No reason to get excited about being on equal footing, backup quarterback v. backup quarterback: As of this writing, Mark Sanchez is more likely to go than not.
And though at the beginning of the season I would have given you the big eye-roll regarding his status, it's become apparent that the team's success has a lot to do with his.
How would one serve crow, if one were to eat it? Would you fry it, or bake it, or put it on...
OK, fine, Sanchez is looking good, and might just be a pro-starter. He actually has reminded me of Ryan as a rookie at times, as he plays well beyond his years, maintaining poise no matter who's coming at him.
His numbers aren't stellar and the Jets are near the cellar in terms of pass yards per game, but what does that matter when he's playing smart with the ball and the running game is working as well as it is?
His targets are many, though Jerricho Cotchery takes the cake as the one to worry about with his all-around game. Braylon Edwards is panning out a lot better than I thought he would, and all of a sudden Danny Woodhead is making some waves from deep down.
Toss in Dustin Keller and you see where I'm going with this. Dirty Birds, you can only do your best.
What I hated most about our performance against the New Orleans receiving corps was how our defensive backs let Drew Brees spread the ball around like warm butter. Seven, count 'em seven, different guys got over 30 yards receiving.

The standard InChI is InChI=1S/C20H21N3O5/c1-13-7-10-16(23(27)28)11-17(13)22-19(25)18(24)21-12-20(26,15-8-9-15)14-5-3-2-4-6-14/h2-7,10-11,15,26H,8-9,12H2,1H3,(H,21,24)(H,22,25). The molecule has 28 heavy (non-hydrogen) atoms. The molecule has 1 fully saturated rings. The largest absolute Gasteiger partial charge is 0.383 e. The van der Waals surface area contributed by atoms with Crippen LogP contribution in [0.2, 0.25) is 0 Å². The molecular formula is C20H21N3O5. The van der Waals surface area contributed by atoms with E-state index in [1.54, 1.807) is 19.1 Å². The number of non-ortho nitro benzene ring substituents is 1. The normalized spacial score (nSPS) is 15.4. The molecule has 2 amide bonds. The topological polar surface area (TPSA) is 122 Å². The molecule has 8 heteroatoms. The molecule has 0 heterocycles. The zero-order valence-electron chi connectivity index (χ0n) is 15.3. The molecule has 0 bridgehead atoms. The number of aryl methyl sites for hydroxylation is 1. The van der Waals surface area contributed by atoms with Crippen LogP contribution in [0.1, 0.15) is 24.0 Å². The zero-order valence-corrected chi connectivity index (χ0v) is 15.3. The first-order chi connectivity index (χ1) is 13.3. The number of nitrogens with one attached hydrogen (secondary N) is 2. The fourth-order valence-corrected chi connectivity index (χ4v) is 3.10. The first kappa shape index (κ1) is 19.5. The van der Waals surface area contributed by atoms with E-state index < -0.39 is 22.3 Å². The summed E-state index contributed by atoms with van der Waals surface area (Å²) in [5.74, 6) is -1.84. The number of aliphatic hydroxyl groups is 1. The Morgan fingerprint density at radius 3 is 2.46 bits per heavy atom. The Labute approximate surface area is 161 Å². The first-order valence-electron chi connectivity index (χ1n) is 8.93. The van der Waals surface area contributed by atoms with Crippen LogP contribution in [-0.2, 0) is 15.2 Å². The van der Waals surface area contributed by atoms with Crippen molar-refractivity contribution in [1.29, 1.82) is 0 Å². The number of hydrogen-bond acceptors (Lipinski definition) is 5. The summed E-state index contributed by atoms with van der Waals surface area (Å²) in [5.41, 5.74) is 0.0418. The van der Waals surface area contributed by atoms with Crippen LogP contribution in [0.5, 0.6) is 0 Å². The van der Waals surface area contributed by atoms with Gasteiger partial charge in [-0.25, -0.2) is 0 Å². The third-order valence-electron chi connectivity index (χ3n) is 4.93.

I'm sure Sanchez would like nothing more than to complete a pass no matter who he chucks it to, just as Brees did last week. If we could isolate one man and make him beat us, that'd be one thing. But it's a lost cause when only Brent Grimes can play man-to-man and only Chris Houston has any sort of field vision.
Oh, and in case you're wondering, that O-line I was talking about can block, too. Jets quarterbacks go down only two times per game this year.
Not like we can get after anyone!
Atlanta Pass Offense v. New York Pass Defense
To only throw one pick against the Saints is actually pretty good, considering they average almost two per game.